Factors Affecting the Utilization of Antenatal Care 4th Visit Among Mothers in Rubirizi District, Uganda

Katushabe Aidah, Omona Kizito


Globally, the World Health Organization recommends all women with uncomplicated pregnancies to attend up to four ANC visits during the course of the pregnancy. However, it has been reported elsewhere that the ANC 4th visit tends to be under-utilized in low-income settings. Among the 69 countries tracked by the countdown to 2015, the coverage rate of the 4th ANC visit is less than 50%. On average, only 16% of women in Uganda attend the 4th antenatal care visit, suggesting low utilization of the 4th antenatal care visit. The low attendances have persisted despite the efforts and awareness from government, policymakers and stakeholders. The purpose of this study was to determine the level of utilization ANC 4th visit and ascertain the factors affecting the utilization. An analytical cross-sectional design was used. Samples of 283 mothers were interviewed using questionnaires. Data were analyzed using SPSS. Quality controls and ethical considerations were taken care of. Only 59(20.8%) of the mothers utilized ANC 4th visit. Monthly income (p=0.003), knowledge about ANC 4th visit (p = 0.044), discussing ANC with Husband freely (p = 0.020) and husband providing financial support towards ANC visits (p=0.010) significantly influenced utilization of ANC 4th visit among mothers. Findings additionally showed cultural practices about ANC (p=0.000), mode of transport used during ANC visit (p =0.000) and instances of stockouts at health units (p=0.023) as having a significant bearing on utilization of ANC 4th visit among mothers (p values ≤ 0.05). The odds of attending 4th ANC visit were 3.44 times among mothers who discuss with their husbands freely about ANC compared to those who did not discuss it. Conclusively, the level of utilization 4th ANC visit in Rubirizi district health facilities is still unacceptably very low. Concerted efforts may be required by all stakeholders.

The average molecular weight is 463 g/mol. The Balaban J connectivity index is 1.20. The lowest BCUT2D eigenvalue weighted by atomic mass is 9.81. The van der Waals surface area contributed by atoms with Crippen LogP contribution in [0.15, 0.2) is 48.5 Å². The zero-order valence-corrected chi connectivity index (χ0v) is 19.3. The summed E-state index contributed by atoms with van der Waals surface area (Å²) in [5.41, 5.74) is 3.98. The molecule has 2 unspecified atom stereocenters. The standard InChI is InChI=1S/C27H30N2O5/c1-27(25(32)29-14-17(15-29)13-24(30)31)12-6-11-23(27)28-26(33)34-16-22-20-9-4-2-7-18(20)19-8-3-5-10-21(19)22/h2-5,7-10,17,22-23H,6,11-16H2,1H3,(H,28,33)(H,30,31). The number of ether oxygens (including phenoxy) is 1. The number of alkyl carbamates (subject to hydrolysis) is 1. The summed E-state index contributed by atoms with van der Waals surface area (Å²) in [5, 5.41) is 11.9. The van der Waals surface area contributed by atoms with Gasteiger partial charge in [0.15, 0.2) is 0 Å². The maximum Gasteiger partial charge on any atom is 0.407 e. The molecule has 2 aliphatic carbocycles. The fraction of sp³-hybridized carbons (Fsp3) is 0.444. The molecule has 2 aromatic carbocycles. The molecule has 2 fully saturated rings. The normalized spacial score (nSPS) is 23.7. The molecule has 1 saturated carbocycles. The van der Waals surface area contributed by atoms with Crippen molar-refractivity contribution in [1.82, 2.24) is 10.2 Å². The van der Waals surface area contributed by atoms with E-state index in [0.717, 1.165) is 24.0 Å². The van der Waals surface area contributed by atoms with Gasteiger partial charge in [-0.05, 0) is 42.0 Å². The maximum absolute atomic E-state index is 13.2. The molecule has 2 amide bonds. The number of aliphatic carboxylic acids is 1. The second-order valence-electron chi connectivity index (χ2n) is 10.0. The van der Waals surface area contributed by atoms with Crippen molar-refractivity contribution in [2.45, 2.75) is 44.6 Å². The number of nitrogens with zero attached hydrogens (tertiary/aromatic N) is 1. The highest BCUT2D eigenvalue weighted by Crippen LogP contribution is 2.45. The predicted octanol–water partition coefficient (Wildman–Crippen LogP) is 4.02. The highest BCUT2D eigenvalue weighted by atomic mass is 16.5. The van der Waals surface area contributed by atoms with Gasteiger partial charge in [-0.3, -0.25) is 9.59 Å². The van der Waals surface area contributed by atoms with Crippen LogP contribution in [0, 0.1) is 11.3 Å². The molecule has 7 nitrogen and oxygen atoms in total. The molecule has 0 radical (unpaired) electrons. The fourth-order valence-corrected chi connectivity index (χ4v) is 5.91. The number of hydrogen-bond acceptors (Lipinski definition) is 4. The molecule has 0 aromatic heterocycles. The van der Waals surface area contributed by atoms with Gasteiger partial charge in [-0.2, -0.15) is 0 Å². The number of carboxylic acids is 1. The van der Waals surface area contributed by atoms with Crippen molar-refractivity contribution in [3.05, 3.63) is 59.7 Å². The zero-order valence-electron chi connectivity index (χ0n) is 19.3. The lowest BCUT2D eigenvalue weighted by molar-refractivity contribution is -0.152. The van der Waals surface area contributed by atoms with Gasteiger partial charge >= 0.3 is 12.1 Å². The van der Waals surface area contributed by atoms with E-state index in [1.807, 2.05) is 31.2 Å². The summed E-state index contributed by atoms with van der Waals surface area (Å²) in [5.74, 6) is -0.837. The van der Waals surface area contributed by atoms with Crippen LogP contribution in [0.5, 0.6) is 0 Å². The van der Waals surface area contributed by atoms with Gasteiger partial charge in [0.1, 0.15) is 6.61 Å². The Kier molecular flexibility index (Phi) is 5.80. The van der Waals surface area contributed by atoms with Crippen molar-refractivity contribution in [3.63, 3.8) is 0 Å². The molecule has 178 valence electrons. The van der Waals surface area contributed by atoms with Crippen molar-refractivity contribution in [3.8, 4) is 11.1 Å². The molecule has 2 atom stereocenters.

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DOI: https://doi.org/10.20849/ijsn.v7i2.1026


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International Journal of Studies in Nursing  ISSN 2424-9653 (Print)  ISSN 2529-7317 (Online)

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